replace not found, InStrRev found that maybe serve as Rinstr

FB test code:
Print(left("test", 10)) ' > test
Print(right("test", 10)) ' > test
Print(instr(10, "test","t")) ' > 0
Print(instr(-5, "test", "t")) ' > 0
Print(InStrRev("test", "t", 10)) '> 0 note the different location for start
Sleep

Code above probably sums up the following from the FB manual:

lookup Left:
Description

Returns the leftmost n characters starting from the left (beginning) of str. If str is empty, then the null string ("") is returned. If n <= 0 then the null string ("") is returned. If n > len(str) then the entire source string is returned.
'===========================================================
lookup Right:
Description

Returns the rightmost n characters starting from the right (end) of str. If str is empty, then the null string ("") is returned. If n <= 0 then the null string ("") is returned. If n > len(str) then the entire source string is returned.
'===========================================================

lookup InStr:
Description

Locates the position of the first occurrence of a substring or character within a string. In the first form of InStr (without start parameter), the search begins at the first character.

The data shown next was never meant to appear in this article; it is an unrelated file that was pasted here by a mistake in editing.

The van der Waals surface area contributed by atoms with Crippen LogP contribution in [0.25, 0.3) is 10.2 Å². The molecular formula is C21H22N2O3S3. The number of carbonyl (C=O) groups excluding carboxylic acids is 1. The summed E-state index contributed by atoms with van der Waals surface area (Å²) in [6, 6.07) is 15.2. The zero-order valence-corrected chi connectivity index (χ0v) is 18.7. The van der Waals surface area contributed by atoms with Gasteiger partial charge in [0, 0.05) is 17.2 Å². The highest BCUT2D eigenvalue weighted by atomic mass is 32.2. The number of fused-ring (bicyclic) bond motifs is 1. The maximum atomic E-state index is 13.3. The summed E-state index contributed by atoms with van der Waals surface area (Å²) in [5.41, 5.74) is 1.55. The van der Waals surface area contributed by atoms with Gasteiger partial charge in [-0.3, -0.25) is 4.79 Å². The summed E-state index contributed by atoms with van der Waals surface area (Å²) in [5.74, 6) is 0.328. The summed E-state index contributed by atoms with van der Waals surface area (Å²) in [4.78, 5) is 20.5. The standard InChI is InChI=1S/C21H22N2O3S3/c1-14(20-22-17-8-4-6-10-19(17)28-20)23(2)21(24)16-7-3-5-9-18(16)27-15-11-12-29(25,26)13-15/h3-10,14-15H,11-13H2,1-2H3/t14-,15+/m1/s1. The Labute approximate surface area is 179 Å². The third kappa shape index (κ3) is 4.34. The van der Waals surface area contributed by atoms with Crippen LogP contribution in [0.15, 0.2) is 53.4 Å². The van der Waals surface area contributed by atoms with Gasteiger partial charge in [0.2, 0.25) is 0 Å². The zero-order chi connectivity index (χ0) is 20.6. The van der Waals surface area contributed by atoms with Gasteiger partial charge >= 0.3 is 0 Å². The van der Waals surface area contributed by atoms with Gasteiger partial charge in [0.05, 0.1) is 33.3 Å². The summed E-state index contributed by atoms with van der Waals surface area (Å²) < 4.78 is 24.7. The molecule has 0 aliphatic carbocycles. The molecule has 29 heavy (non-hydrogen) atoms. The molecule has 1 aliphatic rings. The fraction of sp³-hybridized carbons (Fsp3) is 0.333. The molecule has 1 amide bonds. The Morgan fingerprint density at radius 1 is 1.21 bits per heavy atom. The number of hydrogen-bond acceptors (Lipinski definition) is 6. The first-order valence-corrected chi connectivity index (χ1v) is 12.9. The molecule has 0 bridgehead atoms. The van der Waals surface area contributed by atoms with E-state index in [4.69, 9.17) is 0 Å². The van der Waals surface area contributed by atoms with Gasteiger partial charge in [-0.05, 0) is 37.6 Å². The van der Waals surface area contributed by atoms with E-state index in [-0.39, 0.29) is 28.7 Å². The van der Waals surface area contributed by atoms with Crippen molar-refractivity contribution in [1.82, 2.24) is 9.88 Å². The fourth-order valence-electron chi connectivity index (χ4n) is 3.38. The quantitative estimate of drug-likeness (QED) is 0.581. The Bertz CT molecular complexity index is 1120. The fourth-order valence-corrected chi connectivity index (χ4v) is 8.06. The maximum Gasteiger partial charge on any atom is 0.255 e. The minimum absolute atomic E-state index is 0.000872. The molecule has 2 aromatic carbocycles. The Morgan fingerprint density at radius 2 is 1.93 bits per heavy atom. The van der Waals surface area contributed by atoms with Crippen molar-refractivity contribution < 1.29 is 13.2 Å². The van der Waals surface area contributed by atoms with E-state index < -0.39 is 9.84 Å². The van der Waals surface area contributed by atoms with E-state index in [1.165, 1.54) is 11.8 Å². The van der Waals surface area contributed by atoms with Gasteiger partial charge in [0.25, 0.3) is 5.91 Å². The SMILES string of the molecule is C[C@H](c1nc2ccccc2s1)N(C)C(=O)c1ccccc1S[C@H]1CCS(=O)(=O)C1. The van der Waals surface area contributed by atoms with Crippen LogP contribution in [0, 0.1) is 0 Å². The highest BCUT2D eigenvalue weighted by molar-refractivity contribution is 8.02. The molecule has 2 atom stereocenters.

Zero (0) is returned if: either substring is not found, either str or substring are empty strings, or start < 1.

If the Any keyword is specified, InStr returns the first occurrence of any character in substring.

Example

' It will return 4
Print InStr("abcdefg", "de")

' It will return 0
Print InStr("abcdefg", "h")

' It will search for any of the characters "f", "b", "c", and return 2 as "b" is encountered first
Print InStr("abcdefg", Any "fbc")

Dim test As String
Dim idx As Integer

test = "abababab"
idx = InStr(test, "b")

Do While idx > 0 'if not found loop will be skipped
Print """b"" at " & idx
idx = InStr(idx + 1, Test, "b")
Loop
'=========================================================

found InStrRev

Description

Locates the position of the last occurrence of a substring or character within a string. If start parameter is not given or is -1, the search begins at the last character.